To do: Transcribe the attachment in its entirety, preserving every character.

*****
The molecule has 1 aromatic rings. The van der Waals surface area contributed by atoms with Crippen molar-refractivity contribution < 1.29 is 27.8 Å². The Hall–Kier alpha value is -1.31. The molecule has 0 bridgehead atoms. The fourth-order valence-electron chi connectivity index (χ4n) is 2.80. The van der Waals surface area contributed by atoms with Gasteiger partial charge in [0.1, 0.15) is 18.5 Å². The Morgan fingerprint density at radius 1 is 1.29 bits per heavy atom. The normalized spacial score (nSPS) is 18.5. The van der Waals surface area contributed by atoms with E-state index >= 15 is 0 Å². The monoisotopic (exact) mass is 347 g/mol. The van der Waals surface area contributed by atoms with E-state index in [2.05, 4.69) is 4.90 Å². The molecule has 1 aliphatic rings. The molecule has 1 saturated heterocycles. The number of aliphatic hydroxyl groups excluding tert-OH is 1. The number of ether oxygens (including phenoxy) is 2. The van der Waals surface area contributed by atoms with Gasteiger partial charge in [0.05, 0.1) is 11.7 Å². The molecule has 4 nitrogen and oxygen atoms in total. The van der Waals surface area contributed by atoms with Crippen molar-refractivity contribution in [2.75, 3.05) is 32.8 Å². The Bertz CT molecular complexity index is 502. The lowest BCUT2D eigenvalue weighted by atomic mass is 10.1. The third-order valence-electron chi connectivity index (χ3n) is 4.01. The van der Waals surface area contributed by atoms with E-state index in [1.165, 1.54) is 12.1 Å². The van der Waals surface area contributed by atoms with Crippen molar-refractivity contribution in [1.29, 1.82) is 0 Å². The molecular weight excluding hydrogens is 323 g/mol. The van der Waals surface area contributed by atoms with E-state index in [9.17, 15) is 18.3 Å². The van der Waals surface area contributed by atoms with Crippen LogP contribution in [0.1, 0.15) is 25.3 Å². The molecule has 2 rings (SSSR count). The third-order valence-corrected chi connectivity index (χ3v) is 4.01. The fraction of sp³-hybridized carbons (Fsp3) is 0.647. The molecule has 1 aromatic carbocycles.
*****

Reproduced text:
The molecule has 1 aromatic rings. The van der Waals surface area contributed by atoms with Crippen molar-refractivity contribution < 1.29 is 27.8 Å². The Hall–Kier alpha value is -1.31. The molecule has 0 bridgehead atoms. The fourth-order valence-electron chi connectivity index (χ4n) is 2.80. The van der Waals surface area contributed by atoms with Gasteiger partial charge in [0.1, 0.15) is 18.5 Å². The Morgan fingerprint density at radius 1 is 1.29 bits per heavy atom. The normalized spacial score (nSPS) is 18.5. The van der Waals surface area contributed by atoms with E-state index >= 15 is 0 Å². The monoisotopic (exact) mass is 347 g/mol. The van der Waals surface area contributed by atoms with E-state index in [2.05, 4.69) is 4.90 Å². The molecule has 1 aliphatic rings. The molecule has 1 saturated heterocycles. The number of aliphatic hydroxyl groups excluding tert-OH is 1. The number of ether oxygens (including phenoxy) is 2. The van der Waals surface area contributed by atoms with Gasteiger partial charge in [0.05, 0.1) is 11.7 Å². The molecule has 4 nitrogen and oxygen atoms in total. The van der Waals surface area contributed by atoms with Crippen molar-refractivity contribution in [2.75, 3.05) is 32.8 Å². The Bertz CT molecular complexity index is 502. The lowest BCUT2D eigenvalue weighted by atomic mass is 10.1. The third-order valence-electron chi connectivity index (χ3n) is 4.01. The van der Waals surface area contributed by atoms with E-state index in [1.165, 1.54) is 12.1 Å². The van der Waals surface area contributed by atoms with Crippen molar-refractivity contribution in [1.29, 1.82) is 0 Å². The molecular weight excluding hydrogens is 323 g/mol. The van der Waals surface area contributed by atoms with E-state index in [9.17, 15) is 18.3 Å². The van der Waals surface area contributed by atoms with Crippen LogP contribution in [0.1, 0.15) is 25.3 Å². The molecule has 2 rings (SSSR count). The third-order valence-corrected chi connectivity index (χ3v) is 4.01. The fraction of sp³-hybridized carbons (Fsp3) is 0.647. The molecule has 1 aromatic carbocycles.